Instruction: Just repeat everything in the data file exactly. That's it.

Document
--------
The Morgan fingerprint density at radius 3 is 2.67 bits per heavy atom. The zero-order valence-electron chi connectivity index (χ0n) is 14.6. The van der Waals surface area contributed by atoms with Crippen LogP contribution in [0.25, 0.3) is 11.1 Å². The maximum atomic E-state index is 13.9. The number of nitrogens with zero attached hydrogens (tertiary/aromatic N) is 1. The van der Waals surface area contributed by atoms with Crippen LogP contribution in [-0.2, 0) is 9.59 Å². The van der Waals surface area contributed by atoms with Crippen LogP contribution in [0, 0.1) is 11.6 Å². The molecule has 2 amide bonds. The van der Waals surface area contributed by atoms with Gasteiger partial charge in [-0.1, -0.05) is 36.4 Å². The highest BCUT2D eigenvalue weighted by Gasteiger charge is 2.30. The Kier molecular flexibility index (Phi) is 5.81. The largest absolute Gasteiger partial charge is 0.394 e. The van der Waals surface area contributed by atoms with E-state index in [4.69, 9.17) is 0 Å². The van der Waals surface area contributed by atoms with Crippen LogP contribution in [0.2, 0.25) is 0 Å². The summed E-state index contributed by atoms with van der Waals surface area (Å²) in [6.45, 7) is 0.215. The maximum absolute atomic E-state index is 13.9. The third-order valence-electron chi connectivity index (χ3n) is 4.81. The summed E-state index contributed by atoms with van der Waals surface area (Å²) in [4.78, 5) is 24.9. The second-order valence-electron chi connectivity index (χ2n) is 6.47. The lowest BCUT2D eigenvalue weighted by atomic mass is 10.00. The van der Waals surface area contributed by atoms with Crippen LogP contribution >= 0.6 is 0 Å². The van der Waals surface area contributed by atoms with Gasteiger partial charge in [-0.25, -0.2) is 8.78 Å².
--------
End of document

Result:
The Morgan fingerprint density at radius 3 is 2.67 bits per heavy atom. The zero-order valence-electron chi connectivity index (χ0n) is 14.6. The van der Waals surface area contributed by atoms with Crippen LogP contribution in [0.25, 0.3) is 11.1 Å². The maximum atomic E-state index is 13.9. The number of nitrogens with zero attached hydrogens (tertiary/aromatic N) is 1. The van der Waals surface area contributed by atoms with Crippen LogP contribution in [-0.2, 0) is 9.59 Å². The van der Waals surface area contributed by atoms with Crippen LogP contribution in [0, 0.1) is 11.6 Å². The molecule has 2 amide bonds. The van der Waals surface area contributed by atoms with Gasteiger partial charge in [-0.1, -0.05) is 36.4 Å². The highest BCUT2D eigenvalue weighted by Gasteiger charge is 2.30. The Kier molecular flexibility index (Phi) is 5.81. The largest absolute Gasteiger partial charge is 0.394 e. The van der Waals surface area contributed by atoms with E-state index in [4.69, 9.17) is 0 Å². The van der Waals surface area contributed by atoms with Crippen LogP contribution in [0.2, 0.25) is 0 Å². The summed E-state index contributed by atoms with van der Waals surface area (Å²) in [6.45, 7) is 0.215. The maximum absolute atomic E-state index is 13.9. The third-order valence-electron chi connectivity index (χ3n) is 4.81. The summed E-state index contributed by atoms with van der Waals surface area (Å²) in [4.78, 5) is 24.9. The second-order valence-electron chi connectivity index (χ2n) is 6.47. The lowest BCUT2D eigenvalue weighted by atomic mass is 10.00. The van der Waals surface area contributed by atoms with Crippen LogP contribution >= 0.6 is 0 Å². The van der Waals surface area contributed by atoms with Gasteiger partial charge in [-0.25, -0.2) is 8.78 Å².